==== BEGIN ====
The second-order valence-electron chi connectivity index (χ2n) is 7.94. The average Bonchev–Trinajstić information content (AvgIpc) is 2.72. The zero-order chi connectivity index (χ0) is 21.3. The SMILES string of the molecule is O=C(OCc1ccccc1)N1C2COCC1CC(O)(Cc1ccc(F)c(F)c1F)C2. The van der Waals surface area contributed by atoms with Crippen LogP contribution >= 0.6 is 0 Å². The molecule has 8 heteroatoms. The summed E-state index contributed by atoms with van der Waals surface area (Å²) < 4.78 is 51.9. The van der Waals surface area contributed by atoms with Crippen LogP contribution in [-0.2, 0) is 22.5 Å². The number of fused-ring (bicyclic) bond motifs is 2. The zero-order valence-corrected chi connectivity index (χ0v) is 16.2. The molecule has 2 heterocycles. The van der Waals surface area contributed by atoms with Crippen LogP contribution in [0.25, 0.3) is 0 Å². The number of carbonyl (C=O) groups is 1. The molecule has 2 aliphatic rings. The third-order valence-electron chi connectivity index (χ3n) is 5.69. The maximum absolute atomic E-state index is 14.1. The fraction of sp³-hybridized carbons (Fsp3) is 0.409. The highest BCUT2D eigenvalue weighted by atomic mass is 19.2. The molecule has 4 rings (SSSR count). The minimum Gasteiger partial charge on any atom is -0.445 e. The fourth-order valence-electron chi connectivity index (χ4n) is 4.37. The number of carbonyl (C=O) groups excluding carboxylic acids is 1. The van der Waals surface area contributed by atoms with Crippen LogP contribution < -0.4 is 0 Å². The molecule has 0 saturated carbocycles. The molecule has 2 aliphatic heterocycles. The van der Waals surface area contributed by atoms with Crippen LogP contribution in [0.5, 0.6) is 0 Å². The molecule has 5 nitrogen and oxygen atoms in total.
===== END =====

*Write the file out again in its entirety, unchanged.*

The second-order valence-electron chi connectivity index (χ2n) is 7.94. The average Bonchev–Trinajstić information content (AvgIpc) is 2.72. The zero-order chi connectivity index (χ0) is 21.3. The SMILES string of the molecule is O=C(OCc1ccccc1)N1C2COCC1CC(O)(Cc1ccc(F)c(F)c1F)C2. The van der Waals surface area contributed by atoms with Crippen LogP contribution >= 0.6 is 0 Å². The molecule has 8 heteroatoms. The summed E-state index contributed by atoms with van der Waals surface area (Å²) < 4.78 is 51.9. The van der Waals surface area contributed by atoms with Crippen LogP contribution in [-0.2, 0) is 22.5 Å². The number of fused-ring (bicyclic) bond motifs is 2. The zero-order valence-corrected chi connectivity index (χ0v) is 16.2. The molecule has 2 heterocycles. The van der Waals surface area contributed by atoms with Crippen LogP contribution in [0.25, 0.3) is 0 Å². The number of carbonyl (C=O) groups is 1. The molecule has 2 aliphatic rings. The third-order valence-electron chi connectivity index (χ3n) is 5.69. The maximum absolute atomic E-state index is 14.1. The fraction of sp³-hybridized carbons (Fsp3) is 0.409. The highest BCUT2D eigenvalue weighted by atomic mass is 19.2. The molecule has 4 rings (SSSR count). The minimum Gasteiger partial charge on any atom is -0.445 e. The fourth-order valence-electron chi connectivity index (χ4n) is 4.37. The number of carbonyl (C=O) groups excluding carboxylic acids is 1. The van der Waals surface area contributed by atoms with Crippen LogP contribution < -0.4 is 0 Å². The molecule has 0 saturated carbocycles. The molecule has 2 aliphatic heterocycles. The van der Waals surface area contributed by atoms with Crippen LogP contribution in [0.5, 0.6) is 0 Å². The molecule has 5 nitrogen and oxygen atoms in total.